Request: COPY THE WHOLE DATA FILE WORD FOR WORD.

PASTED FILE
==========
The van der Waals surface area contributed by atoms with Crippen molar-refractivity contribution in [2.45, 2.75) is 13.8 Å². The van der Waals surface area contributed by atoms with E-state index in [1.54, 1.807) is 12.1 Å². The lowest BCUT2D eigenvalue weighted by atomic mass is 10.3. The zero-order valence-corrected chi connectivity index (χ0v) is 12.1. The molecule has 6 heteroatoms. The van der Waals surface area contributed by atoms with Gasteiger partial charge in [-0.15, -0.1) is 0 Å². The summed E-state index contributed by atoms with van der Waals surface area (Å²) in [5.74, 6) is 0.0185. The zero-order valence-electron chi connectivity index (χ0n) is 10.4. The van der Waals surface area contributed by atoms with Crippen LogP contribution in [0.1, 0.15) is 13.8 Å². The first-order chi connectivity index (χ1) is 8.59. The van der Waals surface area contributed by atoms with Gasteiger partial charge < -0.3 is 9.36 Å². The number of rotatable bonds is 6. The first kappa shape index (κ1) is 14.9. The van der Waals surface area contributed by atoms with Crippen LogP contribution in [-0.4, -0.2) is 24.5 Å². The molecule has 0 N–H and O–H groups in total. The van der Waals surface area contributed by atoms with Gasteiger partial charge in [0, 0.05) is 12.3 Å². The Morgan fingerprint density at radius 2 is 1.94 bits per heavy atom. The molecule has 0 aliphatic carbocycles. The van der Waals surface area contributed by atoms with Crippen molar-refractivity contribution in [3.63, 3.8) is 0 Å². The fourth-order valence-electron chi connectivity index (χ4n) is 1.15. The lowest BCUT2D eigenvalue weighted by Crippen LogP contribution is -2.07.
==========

The van der Waals surface area contributed by atoms with Crippen molar-refractivity contribution in [2.45, 2.75) is 13.8 Å². The van der Waals surface area contributed by atoms with E-state index in [1.54, 1.807) is 12.1 Å². The lowest BCUT2D eigenvalue weighted by atomic mass is 10.3. The zero-order valence-corrected chi connectivity index (χ0v) is 12.1. The molecule has 6 heteroatoms. The van der Waals surface area contributed by atoms with Gasteiger partial charge in [-0.15, -0.1) is 0 Å². The summed E-state index contributed by atoms with van der Waals surface area (Å²) in [5.74, 6) is 0.0185. The zero-order valence-electron chi connectivity index (χ0n) is 10.4. The van der Waals surface area contributed by atoms with Crippen LogP contribution in [0.1, 0.15) is 13.8 Å². The first-order chi connectivity index (χ1) is 8.59. The van der Waals surface area contributed by atoms with Gasteiger partial charge < -0.3 is 9.36 Å². The number of rotatable bonds is 6. The first kappa shape index (κ1) is 14.9. The van der Waals surface area contributed by atoms with Crippen LogP contribution in [-0.4, -0.2) is 24.5 Å². The molecule has 0 N–H and O–H groups in total. The van der Waals surface area contributed by atoms with Gasteiger partial charge in [0, 0.05) is 12.3 Å². The Morgan fingerprint density at radius 2 is 1.94 bits per heavy atom. The molecule has 0 aliphatic carbocycles. The van der Waals surface area contributed by atoms with Crippen molar-refractivity contribution in [3.63, 3.8) is 0 Å². The fourth-order valence-electron chi connectivity index (χ4n) is 1.15. The lowest BCUT2D eigenvalue weighted by Crippen LogP contribution is -2.07.